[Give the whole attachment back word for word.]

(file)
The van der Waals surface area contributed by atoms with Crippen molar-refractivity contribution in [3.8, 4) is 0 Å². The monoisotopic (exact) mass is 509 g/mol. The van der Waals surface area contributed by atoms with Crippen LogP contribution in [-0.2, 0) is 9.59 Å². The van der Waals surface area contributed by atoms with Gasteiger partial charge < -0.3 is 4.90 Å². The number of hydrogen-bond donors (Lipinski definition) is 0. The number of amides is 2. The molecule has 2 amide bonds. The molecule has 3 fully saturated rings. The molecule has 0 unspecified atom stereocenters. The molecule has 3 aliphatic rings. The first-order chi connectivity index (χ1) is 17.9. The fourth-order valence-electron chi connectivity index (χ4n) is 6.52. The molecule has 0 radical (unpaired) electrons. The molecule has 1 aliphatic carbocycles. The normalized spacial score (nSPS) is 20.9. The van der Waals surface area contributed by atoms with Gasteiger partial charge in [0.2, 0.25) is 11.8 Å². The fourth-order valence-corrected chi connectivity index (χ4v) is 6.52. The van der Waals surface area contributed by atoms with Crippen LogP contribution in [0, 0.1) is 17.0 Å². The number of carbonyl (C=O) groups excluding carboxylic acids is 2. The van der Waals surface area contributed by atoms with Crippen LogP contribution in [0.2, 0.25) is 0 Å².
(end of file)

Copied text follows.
The van der Waals surface area contributed by atoms with Crippen molar-refractivity contribution in [3.8, 4) is 0 Å². The monoisotopic (exact) mass is 509 g/mol. The van der Waals surface area contributed by atoms with Crippen LogP contribution in [-0.2, 0) is 9.59 Å². The van der Waals surface area contributed by atoms with Gasteiger partial charge < -0.3 is 4.90 Å². The number of hydrogen-bond donors (Lipinski definition) is 0. The number of amides is 2. The molecule has 2 amide bonds. The molecule has 3 fully saturated rings. The molecule has 0 unspecified atom stereocenters. The molecule has 3 aliphatic rings. The first-order chi connectivity index (χ1) is 17.9. The fourth-order valence-electron chi connectivity index (χ4n) is 6.52. The molecule has 0 radical (unpaired) electrons. The molecule has 1 aliphatic carbocycles. The normalized spacial score (nSPS) is 20.9. The van der Waals surface area contributed by atoms with Gasteiger partial charge in [0.2, 0.25) is 11.8 Å². The fourth-order valence-corrected chi connectivity index (χ4v) is 6.52. The van der Waals surface area contributed by atoms with Crippen LogP contribution in [0, 0.1) is 17.0 Å². The number of carbonyl (C=O) groups excluding carboxylic acids is 2. The van der Waals surface area contributed by atoms with Crippen LogP contribution in [0.2, 0.25) is 0 Å².